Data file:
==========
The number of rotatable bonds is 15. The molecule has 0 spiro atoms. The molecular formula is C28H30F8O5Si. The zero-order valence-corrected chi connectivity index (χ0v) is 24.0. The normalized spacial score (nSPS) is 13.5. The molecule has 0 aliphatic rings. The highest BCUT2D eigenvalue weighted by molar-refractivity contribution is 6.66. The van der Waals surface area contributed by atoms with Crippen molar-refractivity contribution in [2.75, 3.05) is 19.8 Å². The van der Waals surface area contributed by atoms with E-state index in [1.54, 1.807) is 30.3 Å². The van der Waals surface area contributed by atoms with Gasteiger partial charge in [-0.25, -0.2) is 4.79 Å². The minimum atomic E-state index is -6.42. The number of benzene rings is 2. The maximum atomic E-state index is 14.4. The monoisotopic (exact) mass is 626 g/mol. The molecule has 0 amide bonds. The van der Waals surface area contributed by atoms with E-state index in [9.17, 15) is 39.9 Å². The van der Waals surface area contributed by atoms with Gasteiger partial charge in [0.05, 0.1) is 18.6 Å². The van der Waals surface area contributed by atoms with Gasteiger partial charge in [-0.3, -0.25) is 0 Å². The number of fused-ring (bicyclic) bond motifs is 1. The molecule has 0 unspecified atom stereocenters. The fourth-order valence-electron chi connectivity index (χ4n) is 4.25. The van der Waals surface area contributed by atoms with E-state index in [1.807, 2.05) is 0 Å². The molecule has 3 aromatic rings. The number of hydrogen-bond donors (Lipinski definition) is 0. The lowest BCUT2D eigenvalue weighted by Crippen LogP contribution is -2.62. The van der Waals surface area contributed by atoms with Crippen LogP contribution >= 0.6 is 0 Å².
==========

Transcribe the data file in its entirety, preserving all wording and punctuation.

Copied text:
The number of rotatable bonds is 15. The molecule has 0 spiro atoms. The molecular formula is C28H30F8O5Si. The zero-order valence-corrected chi connectivity index (χ0v) is 24.0. The normalized spacial score (nSPS) is 13.5. The molecule has 0 aliphatic rings. The highest BCUT2D eigenvalue weighted by molar-refractivity contribution is 6.66. The van der Waals surface area contributed by atoms with Crippen molar-refractivity contribution in [2.75, 3.05) is 19.8 Å². The van der Waals surface area contributed by atoms with E-state index in [1.54, 1.807) is 30.3 Å². The van der Waals surface area contributed by atoms with Gasteiger partial charge in [-0.25, -0.2) is 4.79 Å². The minimum atomic E-state index is -6.42. The number of benzene rings is 2. The maximum atomic E-state index is 14.4. The monoisotopic (exact) mass is 626 g/mol. The molecule has 0 amide bonds. The van der Waals surface area contributed by atoms with E-state index in [9.17, 15) is 39.9 Å². The van der Waals surface area contributed by atoms with Gasteiger partial charge in [0.05, 0.1) is 18.6 Å². The van der Waals surface area contributed by atoms with Gasteiger partial charge in [-0.3, -0.25) is 0 Å². The number of fused-ring (bicyclic) bond motifs is 1. The molecule has 0 unspecified atom stereocenters. The fourth-order valence-electron chi connectivity index (χ4n) is 4.25. The van der Waals surface area contributed by atoms with E-state index in [1.807, 2.05) is 0 Å². The molecule has 3 aromatic rings. The number of hydrogen-bond donors (Lipinski definition) is 0. The lowest BCUT2D eigenvalue weighted by Crippen LogP contribution is -2.62. The van der Waals surface area contributed by atoms with Crippen LogP contribution >= 0.6 is 0 Å².